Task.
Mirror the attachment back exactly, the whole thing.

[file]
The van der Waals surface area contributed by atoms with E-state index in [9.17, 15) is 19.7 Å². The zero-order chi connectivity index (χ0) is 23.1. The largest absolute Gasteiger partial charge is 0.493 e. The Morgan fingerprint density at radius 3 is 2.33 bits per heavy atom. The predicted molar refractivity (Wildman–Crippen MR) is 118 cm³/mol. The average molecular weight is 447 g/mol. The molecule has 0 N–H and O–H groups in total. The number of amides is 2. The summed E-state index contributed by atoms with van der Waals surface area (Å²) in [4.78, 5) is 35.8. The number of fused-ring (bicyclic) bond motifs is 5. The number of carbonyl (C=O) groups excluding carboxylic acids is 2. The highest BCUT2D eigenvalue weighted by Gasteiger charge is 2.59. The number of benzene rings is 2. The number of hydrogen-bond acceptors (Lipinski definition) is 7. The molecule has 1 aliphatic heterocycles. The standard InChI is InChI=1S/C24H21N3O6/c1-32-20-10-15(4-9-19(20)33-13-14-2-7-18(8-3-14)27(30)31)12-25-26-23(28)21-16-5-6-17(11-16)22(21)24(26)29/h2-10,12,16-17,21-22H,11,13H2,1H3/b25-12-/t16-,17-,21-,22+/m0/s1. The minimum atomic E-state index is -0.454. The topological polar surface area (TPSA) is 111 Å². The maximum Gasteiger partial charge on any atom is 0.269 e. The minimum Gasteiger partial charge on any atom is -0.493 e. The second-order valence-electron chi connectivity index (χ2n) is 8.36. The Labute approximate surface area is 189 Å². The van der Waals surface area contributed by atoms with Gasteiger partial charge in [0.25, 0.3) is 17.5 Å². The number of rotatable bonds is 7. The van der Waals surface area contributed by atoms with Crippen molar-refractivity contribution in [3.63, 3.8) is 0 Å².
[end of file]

The van der Waals surface area contributed by atoms with E-state index in [9.17, 15) is 19.7 Å². The zero-order chi connectivity index (χ0) is 23.1. The largest absolute Gasteiger partial charge is 0.493 e. The Morgan fingerprint density at radius 3 is 2.33 bits per heavy atom. The predicted molar refractivity (Wildman–Crippen MR) is 118 cm³/mol. The average molecular weight is 447 g/mol. The molecule has 0 N–H and O–H groups in total. The number of amides is 2. The summed E-state index contributed by atoms with van der Waals surface area (Å²) in [4.78, 5) is 35.8. The number of fused-ring (bicyclic) bond motifs is 5. The number of carbonyl (C=O) groups excluding carboxylic acids is 2. The highest BCUT2D eigenvalue weighted by Gasteiger charge is 2.59. The number of benzene rings is 2. The number of hydrogen-bond acceptors (Lipinski definition) is 7. The molecule has 1 aliphatic heterocycles. The standard InChI is InChI=1S/C24H21N3O6/c1-32-20-10-15(4-9-19(20)33-13-14-2-7-18(8-3-14)27(30)31)12-25-26-23(28)21-16-5-6-17(11-16)22(21)24(26)29/h2-10,12,16-17,21-22H,11,13H2,1H3/b25-12-/t16-,17-,21-,22+/m0/s1. The minimum atomic E-state index is -0.454. The topological polar surface area (TPSA) is 111 Å². The maximum Gasteiger partial charge on any atom is 0.269 e. The minimum Gasteiger partial charge on any atom is -0.493 e. The second-order valence-electron chi connectivity index (χ2n) is 8.36. The Labute approximate surface area is 189 Å². The van der Waals surface area contributed by atoms with Gasteiger partial charge in [0.25, 0.3) is 17.5 Å². The number of rotatable bonds is 7. The van der Waals surface area contributed by atoms with Crippen molar-refractivity contribution in [3.63, 3.8) is 0 Å².